Click here if you have trouble viewing the gallery in your mobile device.OAKLAND — When we last saw Mike Fiers at the Coliseum, the Toronto Blue Jays hit .500 against him and beat the Athletics 10-1.So Fiers, moved up in the rotation a day by manager Bob Melvin, was eager to erase that memory as well the bad feelings from a few other recent starts. He succeeded beyond his wildest dreams Tuesday night, beating the Cincinnati Reds 2-0 with the 13th no-hitter in franchise history.It was the …
What would you do if you had a last minute overnight layover in Las Vegas? For most of us it would be an excuse to party on the Strip until sunrise. Richard Dunn however, got a little more creative. He gave up a night of partying in favour of a night in with his iPhone, filming a music video to Celine Dion’s “All By Myself.”So how does one “all by himself” alone in an airport manage to capture a spectacular video almost as good as Celines? Richard explains his approach. “I had a person behind a ticket counter give me a roll of luggage tape before she left. I then used a wheelchair that had a tall pole on the back of it and taped my iPhone to that. Then I would put it on the moving walkway for a dolly shot,” Dunn wrote on his Vimeo page. “I also used the extended handle on my computer bag and taped the iPhone to my handle. I would tuck different stuff under the bag to get the right angle. For the escalator shot I had to sprint up the steps after I got my shot so the computer bag didn’t hit the top and fall back down. Quite fun!”You can see the brilliant video (below) of Dunn lip-syncing to Celine’s hit while wandering through the vacant airport. We hope this is not a one hit wonder for him!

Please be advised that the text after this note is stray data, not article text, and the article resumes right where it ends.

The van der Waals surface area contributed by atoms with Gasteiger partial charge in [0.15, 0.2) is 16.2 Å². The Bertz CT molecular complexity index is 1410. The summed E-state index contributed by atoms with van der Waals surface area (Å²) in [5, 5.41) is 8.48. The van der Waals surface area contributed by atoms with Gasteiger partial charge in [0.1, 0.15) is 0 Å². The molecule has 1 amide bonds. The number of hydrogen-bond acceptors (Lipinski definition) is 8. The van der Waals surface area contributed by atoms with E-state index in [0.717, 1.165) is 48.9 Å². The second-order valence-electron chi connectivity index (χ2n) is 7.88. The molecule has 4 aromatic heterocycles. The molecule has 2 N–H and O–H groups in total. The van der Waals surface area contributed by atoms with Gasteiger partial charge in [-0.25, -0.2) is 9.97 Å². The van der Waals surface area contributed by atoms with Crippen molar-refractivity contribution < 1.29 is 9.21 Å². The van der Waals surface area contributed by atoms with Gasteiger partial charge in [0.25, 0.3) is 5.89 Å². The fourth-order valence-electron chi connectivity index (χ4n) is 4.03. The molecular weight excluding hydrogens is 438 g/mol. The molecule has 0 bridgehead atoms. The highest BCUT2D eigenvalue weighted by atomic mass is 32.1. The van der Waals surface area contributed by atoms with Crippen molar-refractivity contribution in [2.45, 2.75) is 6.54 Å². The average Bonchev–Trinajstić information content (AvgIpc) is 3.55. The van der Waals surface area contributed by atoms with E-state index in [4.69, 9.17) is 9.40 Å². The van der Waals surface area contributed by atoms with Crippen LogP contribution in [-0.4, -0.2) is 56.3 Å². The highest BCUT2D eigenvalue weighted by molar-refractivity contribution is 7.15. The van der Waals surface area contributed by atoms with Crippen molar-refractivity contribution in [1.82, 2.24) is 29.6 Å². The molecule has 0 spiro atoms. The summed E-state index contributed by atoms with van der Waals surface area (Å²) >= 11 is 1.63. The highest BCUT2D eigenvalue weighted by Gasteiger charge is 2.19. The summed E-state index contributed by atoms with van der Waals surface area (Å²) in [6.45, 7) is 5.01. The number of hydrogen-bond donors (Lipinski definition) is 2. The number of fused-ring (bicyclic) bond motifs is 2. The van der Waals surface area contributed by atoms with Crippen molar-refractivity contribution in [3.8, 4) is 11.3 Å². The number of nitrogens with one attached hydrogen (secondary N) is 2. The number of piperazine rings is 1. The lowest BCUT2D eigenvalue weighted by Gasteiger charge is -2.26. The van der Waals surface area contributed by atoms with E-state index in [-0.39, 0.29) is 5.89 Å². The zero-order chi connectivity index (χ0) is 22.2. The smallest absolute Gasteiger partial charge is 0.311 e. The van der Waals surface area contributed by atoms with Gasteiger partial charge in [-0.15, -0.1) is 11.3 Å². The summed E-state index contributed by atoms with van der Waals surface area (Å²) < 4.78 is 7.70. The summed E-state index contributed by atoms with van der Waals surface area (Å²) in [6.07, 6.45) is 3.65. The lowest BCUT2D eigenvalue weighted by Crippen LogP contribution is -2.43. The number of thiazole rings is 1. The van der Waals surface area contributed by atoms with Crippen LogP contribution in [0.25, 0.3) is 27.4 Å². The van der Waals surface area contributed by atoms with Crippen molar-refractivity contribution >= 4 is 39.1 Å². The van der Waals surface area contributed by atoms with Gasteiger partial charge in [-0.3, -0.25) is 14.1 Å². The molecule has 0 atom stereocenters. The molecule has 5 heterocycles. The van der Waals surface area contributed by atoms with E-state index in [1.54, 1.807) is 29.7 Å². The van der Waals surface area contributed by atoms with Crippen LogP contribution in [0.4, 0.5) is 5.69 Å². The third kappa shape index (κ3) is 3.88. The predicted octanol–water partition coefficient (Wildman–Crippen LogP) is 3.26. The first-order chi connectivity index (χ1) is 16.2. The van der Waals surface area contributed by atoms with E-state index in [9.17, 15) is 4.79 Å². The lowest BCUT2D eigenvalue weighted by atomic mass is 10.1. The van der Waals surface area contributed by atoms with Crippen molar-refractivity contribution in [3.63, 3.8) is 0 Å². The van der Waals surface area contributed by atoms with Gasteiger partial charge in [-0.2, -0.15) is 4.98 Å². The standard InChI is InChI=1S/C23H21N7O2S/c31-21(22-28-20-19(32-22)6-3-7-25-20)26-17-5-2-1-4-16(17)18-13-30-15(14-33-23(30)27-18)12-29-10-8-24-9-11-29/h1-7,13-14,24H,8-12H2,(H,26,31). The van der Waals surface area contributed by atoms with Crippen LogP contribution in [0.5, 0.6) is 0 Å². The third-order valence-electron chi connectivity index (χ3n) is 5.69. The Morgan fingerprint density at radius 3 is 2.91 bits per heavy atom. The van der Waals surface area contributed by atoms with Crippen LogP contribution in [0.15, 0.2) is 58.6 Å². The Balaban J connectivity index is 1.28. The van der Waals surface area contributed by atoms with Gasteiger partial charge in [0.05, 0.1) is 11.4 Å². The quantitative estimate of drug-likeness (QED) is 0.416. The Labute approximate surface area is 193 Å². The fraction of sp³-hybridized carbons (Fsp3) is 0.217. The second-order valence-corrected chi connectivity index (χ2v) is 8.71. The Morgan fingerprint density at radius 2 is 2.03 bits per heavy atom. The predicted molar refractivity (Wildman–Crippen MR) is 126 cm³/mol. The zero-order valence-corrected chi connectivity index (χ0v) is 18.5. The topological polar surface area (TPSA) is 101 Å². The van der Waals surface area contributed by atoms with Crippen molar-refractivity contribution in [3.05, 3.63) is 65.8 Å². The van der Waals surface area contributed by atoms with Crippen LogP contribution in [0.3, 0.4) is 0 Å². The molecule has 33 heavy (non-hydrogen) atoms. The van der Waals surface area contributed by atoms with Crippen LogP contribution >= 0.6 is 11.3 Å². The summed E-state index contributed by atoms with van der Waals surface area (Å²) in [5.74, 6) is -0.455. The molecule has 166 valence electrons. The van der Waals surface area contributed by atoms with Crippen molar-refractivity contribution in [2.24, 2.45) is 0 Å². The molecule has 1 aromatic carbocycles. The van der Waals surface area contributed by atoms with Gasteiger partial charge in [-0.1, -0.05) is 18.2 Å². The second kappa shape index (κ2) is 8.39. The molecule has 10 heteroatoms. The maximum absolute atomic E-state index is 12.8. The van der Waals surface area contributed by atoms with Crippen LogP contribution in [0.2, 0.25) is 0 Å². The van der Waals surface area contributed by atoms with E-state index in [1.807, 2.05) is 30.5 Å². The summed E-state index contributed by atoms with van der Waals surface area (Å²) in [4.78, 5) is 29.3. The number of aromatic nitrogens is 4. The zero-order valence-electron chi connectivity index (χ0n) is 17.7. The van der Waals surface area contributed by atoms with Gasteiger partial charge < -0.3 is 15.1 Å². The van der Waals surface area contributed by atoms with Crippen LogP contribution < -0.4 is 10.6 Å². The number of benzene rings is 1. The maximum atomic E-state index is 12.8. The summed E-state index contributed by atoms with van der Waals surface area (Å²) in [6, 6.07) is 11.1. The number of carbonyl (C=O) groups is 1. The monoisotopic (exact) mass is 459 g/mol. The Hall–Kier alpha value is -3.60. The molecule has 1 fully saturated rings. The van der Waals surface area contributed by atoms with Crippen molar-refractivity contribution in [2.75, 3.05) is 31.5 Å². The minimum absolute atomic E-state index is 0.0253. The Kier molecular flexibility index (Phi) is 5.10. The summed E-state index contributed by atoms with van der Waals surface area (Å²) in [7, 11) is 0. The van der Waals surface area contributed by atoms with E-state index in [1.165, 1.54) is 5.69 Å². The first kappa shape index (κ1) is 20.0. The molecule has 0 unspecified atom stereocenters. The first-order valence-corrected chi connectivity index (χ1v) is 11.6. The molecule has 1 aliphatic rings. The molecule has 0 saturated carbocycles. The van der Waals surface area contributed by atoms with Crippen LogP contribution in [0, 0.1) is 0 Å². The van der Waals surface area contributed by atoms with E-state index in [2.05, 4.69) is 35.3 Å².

“A discovery of large volumes of coal bed methane in Botswana could be used to generate power and liquid fuels in southern Africa,” said Sasol. “The need to decrease greenhouse gas emissions also favours the increased use of natural gas as an alternative to coal.” “The joint venture partners plan to conduct a number of exploration activities in the licence area during the next two years to determine the quantity of natural gas available and the feasibility for future commercial development,” Sasol said in a statement this week. SAinfo reporter Clean natural gas by-product Coal bed methane is a clean natural gas by-product of ancient plant matter, trapped in underground coal seams. It is produced through a process of desorbing natural gas from coal using wells drilled for that purpose – similar to the mine safety processes used in degassing coal mines. Early stage of development Although coal bed methane is produced by unconventional means, it is sold and used in the same manner as conventional natural gas. The transaction is subject to final approval by the Botswana government. The water that is produced during the production process is pumped to the surface and treated so it can be disposed of or recycled for beneficial purposes such as agriculture. 3 November 2011 “The first phase of the exploration will include an airborne magnetic survey, sampling of borehole cores and the drilling of test wells.” Coal bed methane exploration is still in the early stages of development in southern Africa. However, coal bed methane accounts for approximately 10% of total natural gas produced in the United States, and makes up most of Australia’s natural gas supply. Would you like to use this article in your publication or on your website? See: Using SAinfo material If the first exploration phase proves successful, the joint venture partners will consider committing to a more extensive exploration programme in Botswana. The three prospecting licences cover an area of approximately 3 000km² and are located in the central province of Botswana. South African petrochemical giant Sasol has entered into a joint venture with Australia’s Origin Energy, forming a new company called Kubu Energy Resources that has acquired three licences to explore for coal bed methane gas in Botswana.